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Afghanistan faces new ISIL threat as western allies grapple with problems elsewhere


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Afghanistan faces new ISIL threat as western allies grapple with problems elsewhere

A number of Afghan experts are sounding the alarm about the risk of the country’s allies taking the eye off the ball both politically and militarily, distracted by problems elsewhere in Iraq and Syria. They warn that if this problem remains unresolved, this could lead to Afghanistan going through the same sort of tragedy that tore through the country at the start of the century.

The reason? ISIL. The Islamic fanatics made their first appearance in Afghanistan in 2015, three years after the group, which eclipsed even al-Qaeda for its savagery and hardline ideology, emerged from the chaos in Iraq and Syria. It inspired a number of defections from the Taliban, who swore allegiance to ISIL chief Aboubakr al-Baghdadi.

Styling themselves as the Islamic State warriors of the Khorasan, they began to harry the Afghan government at every opportunity, along with civilians and even their former Taliban brothers-in-arms. Their most recent, and bloody operation was the February 8 murder of Red Cross workers in the north of the country.

Why Afghanistan?

Why has another jihadist movement set up shop on the Taliban and al-Qaeda’s home turf?
Aziz Hakimi is a journalist with expert knowledge of the country.

“These groups are all very similar, but are entirely separate forces. The Taliban is a local force limited to within Afghanistan while ISIL thinks bigger, of a Great Muslim Caliphate, and its Afghan branch is an integral part of this new global Islamic adventure,” he says.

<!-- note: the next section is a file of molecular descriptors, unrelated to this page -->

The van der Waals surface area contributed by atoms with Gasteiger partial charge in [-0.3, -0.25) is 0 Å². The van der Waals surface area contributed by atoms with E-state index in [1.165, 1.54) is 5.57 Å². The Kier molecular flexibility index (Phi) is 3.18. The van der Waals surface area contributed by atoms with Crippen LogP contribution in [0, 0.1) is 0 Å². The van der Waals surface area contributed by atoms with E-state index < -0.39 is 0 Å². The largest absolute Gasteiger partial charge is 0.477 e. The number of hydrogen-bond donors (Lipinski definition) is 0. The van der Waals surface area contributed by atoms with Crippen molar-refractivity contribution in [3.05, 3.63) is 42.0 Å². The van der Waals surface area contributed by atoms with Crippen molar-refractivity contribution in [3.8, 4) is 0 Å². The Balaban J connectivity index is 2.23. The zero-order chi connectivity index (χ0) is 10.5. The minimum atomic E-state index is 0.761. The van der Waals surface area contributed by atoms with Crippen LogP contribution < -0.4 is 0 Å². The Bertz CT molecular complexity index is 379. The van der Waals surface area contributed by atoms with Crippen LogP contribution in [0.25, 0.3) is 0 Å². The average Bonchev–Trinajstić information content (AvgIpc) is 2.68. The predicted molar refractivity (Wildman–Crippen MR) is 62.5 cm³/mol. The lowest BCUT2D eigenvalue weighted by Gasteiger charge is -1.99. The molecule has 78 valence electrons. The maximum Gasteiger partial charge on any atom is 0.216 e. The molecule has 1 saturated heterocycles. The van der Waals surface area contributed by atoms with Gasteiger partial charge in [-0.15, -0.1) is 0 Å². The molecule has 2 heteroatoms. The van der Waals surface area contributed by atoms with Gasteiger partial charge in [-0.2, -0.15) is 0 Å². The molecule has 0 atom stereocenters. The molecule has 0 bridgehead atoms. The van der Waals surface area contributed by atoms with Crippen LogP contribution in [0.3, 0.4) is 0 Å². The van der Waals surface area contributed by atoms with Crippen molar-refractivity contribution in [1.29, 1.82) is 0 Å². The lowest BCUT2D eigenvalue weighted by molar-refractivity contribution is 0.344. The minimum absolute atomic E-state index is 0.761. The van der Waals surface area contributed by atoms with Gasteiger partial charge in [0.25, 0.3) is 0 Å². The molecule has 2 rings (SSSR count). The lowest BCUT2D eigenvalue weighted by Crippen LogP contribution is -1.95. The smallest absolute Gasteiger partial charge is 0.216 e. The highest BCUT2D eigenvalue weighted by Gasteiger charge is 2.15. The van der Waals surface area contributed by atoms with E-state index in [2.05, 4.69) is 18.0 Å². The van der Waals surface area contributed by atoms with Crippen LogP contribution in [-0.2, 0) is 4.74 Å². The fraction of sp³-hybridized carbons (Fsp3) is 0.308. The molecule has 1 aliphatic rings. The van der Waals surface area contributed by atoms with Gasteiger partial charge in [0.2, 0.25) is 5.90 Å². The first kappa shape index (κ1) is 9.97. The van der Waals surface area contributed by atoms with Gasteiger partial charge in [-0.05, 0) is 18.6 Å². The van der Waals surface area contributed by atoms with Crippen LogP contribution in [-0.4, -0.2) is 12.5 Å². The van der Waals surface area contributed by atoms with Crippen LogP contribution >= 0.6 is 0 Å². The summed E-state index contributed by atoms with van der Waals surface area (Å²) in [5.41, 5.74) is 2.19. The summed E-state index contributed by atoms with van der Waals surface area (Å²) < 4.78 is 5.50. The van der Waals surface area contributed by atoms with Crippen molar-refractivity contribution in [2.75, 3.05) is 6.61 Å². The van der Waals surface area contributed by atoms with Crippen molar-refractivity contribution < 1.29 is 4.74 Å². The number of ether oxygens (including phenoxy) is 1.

The birth of a movement

The Taliban was severely weakened after the official announcement of the death of its leader, Mullah Mohammad Omar, because of infighting and division, right up to the higest level of the leadership.

One faction at the top of the organisation did not rule out peace talks with the Kabul government, while the majority refused any sort of dialogue with a western-backed administration. The jihad continued, but as any decisive victory appeared out of reach the Taliban began to lose its attraction as a new Salafist rival rose to the west and seemed to be unstoppable, making huge territorial gains in both Iraq and Syria.

ISIL made big promises. It would restore the great historic Muslim Caliphate of Islam’s golden age, an empire stretching from western China to Spain. In January 2015 former Taliban fighter and Guantanamo prisoner Mullah Abdul Raouf announced ISIL was forming a branch in Nangarhar province in eastern Afghanistan, on the Pakistani border.

The Afghan Interior Ministry’s Head of Antiterrorism Najibullah Mani says ISIL is now active in at least 11 of Afghanistan’s 34 provinces.

Nowhere to hide for civilians

While the Taliban concentrated their efforts on hitting Afghan and international military targets along with civil servants, ISIL took their fight to the civilian population as well, especially targeting the mainly Shi’ite Hazara minority. Their communities in Kabul were hit by a wave of assassinations and bombings of political and religious gatherings. Since last summer hundreds Hazaris have been killed or wounded in attacks condemned by the Taliban.

Iran and Russia choose curious bedfellows

The ISIL threat is growing for both Iran and Russia. ISIL’s desired objective, the Grand Caliphate, would include Iran and the Caucasus mountains. As the Afghan army and the allied international forces are not able to check the progress of ISIL, several international experts affirm that the Islamic Republic of Iran, the Taliban’s former sworn enemies, now support them in the fight against ISIL. Russia is doing the same, even if Moscow has denied giving them direct support.

However on February 29 2016 Russia’s ambassador in Kabul, Alexander Mantytskiy, promised the Afghan Senate that Moscow’s links with the Taliban were exclusively concerned with “guaranteeing central Asian security”, arguing that the Taliban were at war with common enemy ISIL.

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